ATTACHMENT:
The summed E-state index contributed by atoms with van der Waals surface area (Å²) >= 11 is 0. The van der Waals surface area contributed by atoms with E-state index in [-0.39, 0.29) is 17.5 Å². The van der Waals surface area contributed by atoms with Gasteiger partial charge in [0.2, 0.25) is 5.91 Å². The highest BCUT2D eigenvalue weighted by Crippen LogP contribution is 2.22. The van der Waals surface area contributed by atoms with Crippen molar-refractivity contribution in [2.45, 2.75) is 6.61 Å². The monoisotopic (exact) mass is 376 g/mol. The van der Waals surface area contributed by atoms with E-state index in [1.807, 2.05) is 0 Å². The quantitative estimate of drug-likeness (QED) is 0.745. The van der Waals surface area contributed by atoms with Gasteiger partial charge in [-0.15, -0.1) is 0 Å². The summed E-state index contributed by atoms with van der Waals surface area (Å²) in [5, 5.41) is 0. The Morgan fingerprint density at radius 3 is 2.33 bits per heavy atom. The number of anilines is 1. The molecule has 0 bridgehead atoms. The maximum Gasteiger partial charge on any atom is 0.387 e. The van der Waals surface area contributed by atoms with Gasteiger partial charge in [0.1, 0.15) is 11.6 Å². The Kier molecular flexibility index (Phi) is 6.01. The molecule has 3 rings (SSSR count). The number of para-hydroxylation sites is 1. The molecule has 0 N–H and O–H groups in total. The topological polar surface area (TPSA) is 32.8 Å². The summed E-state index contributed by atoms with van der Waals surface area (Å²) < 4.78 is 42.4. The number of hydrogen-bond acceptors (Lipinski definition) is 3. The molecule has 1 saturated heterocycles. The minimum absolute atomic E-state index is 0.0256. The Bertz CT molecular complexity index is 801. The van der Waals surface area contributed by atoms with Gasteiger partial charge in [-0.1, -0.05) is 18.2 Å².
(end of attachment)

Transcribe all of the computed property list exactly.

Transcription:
The summed E-state index contributed by atoms with van der Waals surface area (Å²) >= 11 is 0. The van der Waals surface area contributed by atoms with E-state index in [-0.39, 0.29) is 17.5 Å². The van der Waals surface area contributed by atoms with Gasteiger partial charge in [0.2, 0.25) is 5.91 Å². The highest BCUT2D eigenvalue weighted by Crippen LogP contribution is 2.22. The van der Waals surface area contributed by atoms with Crippen molar-refractivity contribution in [2.45, 2.75) is 6.61 Å². The monoisotopic (exact) mass is 376 g/mol. The van der Waals surface area contributed by atoms with E-state index in [1.807, 2.05) is 0 Å². The quantitative estimate of drug-likeness (QED) is 0.745. The van der Waals surface area contributed by atoms with Gasteiger partial charge in [-0.15, -0.1) is 0 Å². The summed E-state index contributed by atoms with van der Waals surface area (Å²) in [5, 5.41) is 0. The Morgan fingerprint density at radius 3 is 2.33 bits per heavy atom. The number of anilines is 1. The molecule has 0 bridgehead atoms. The maximum Gasteiger partial charge on any atom is 0.387 e. The van der Waals surface area contributed by atoms with Gasteiger partial charge in [0.1, 0.15) is 11.6 Å². The Kier molecular flexibility index (Phi) is 6.01. The molecule has 3 rings (SSSR count). The number of para-hydroxylation sites is 1. The molecule has 0 N–H and O–H groups in total. The topological polar surface area (TPSA) is 32.8 Å². The summed E-state index contributed by atoms with van der Waals surface area (Å²) < 4.78 is 42.4. The number of hydrogen-bond acceptors (Lipinski definition) is 3. The molecule has 1 saturated heterocycles. The minimum absolute atomic E-state index is 0.0256. The Bertz CT molecular complexity index is 801. The van der Waals surface area contributed by atoms with Gasteiger partial charge in [-0.1, -0.05) is 18.2 Å².